Image Source: Riot Games


And what advice do you have for people that want to start casting?


It’s not an easy field to get into, there are two roles, play-by-play and color casting, you can also apply for hosting and interviewing but those are slightly more niche and specific roles. For play-by-play casting the field is very competitive because the flexibility of that role is a little bit limited, since they primarily focus on casting, which means that there is an abundance of people to fill that position, and in color casting you have to be both the color caster and an analyst and the main people you are competing with are former pro players, which is the most difficult thing. If you’re aspiring to be play-by-play, the most important thing is just consistent practice and being involved in as many different products as possible, because you need to be able to showcase what you’re capable of.


One of the cool things over in NA is the Blitz thing they get to do on Friday nights, it has an opportunity for new casters to showcase some of that cool stuff because it’s definitely a lot more laid back and it’s a little bit more free and you won’t get judged super harshly while also getting positive feedback. Try to get involved in EU Masters, or being involved in the ERL Leagues is another way for Europeans that do play-by-play to actively cast and showcase their stuff.


For color casters the most important thing to do is to build your credibility, and to do that you have to learn how to learn the game, which is the most challenging part. I was a diamond one player for a very long time and I thought I knew my stuff and when you get in with the big leagues you realize you don’t know a lot, so I would encourage people to watch a lot of educational videos, listen to what commentators talk about. 


The important aspects are “how do I watch a game and learn?”. The best advice I can give is watch 5 minutes of a game, pause and write down what you think is going to happen over the next five minutes. You then watch it and you see what happens and then you actually line up with what you thought would happen and then you compare the two and you have to think about it. If you got it wrong you either don’t know, or you need to ask questions, you need to grind research and figure out why is it that you believe that you believed is different from what happened and if it lines up, yay bonus points for you, but then you have to ask the questions: was it the right decision?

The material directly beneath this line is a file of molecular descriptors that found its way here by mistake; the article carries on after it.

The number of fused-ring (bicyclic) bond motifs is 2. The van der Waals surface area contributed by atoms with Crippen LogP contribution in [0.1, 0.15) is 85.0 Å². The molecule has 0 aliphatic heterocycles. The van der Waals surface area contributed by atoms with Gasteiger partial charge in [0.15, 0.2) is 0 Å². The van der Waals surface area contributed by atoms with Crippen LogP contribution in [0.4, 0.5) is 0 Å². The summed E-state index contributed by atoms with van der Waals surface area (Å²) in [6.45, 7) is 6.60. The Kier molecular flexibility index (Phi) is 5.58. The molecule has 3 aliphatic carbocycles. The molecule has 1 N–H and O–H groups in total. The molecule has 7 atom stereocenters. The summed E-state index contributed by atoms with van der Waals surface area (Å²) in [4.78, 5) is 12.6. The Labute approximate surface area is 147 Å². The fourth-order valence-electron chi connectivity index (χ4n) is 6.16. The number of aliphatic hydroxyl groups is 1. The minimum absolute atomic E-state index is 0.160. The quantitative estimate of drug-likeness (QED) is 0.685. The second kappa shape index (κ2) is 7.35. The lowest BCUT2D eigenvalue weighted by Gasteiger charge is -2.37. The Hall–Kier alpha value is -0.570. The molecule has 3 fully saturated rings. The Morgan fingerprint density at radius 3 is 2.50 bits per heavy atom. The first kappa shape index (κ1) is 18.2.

These are things that help you understand more and help you see the game in a positive light and then the worst part is you understand the game up to that point, and then you need to be able to bring it back down to explain it to the silver players that is the majority of the audience. You can add your nuggets, where the high level players can appreciate it, but the vast majority of our content is tailored towards the average viewer which is silver, gold player. If I sit there and talk about how you micromanage your wave in order to set it up for this dive and it’s gonna happen in three minutes time a lot of silver payers will be like “what…





You gotta make sure that you can add those nuggets for those players that are looking to learn. I’m really happy we introduced Marc “Caedrel” Robert Lamont in the desk, that is a direction we want to take, where you can get 10 minutes of high level stuff, which will probably go over the heads of the majority of people, but for the really hungry League of Legends fans that really want to learn in-depth that’s why pro players are excellent, because they can give you that specific insightful view. There’s also people that are aspiring color casters and are always competing with.


That’s the challenge. The thing about pro players is that they are not very camera friendly.



That’s true.


That’s how I was able to get an advantage over other pros. I’m very good on-camera, I have a lot of personality, dynamic, I know how to work in a broadcast environment and these skills are extremely valuable outside of just being smart about the game.



Anything you want to say to the people watching the LEC?


Thanks, I hope you enjoyed learning about my weird cooking adventures and my history...

Follow him on: www.twitter.com/RiotVedius

Follow Lara on: www.twitter.com/LaraLunardi

Follow Inven Global on: www.twitter.com/InvenGlobal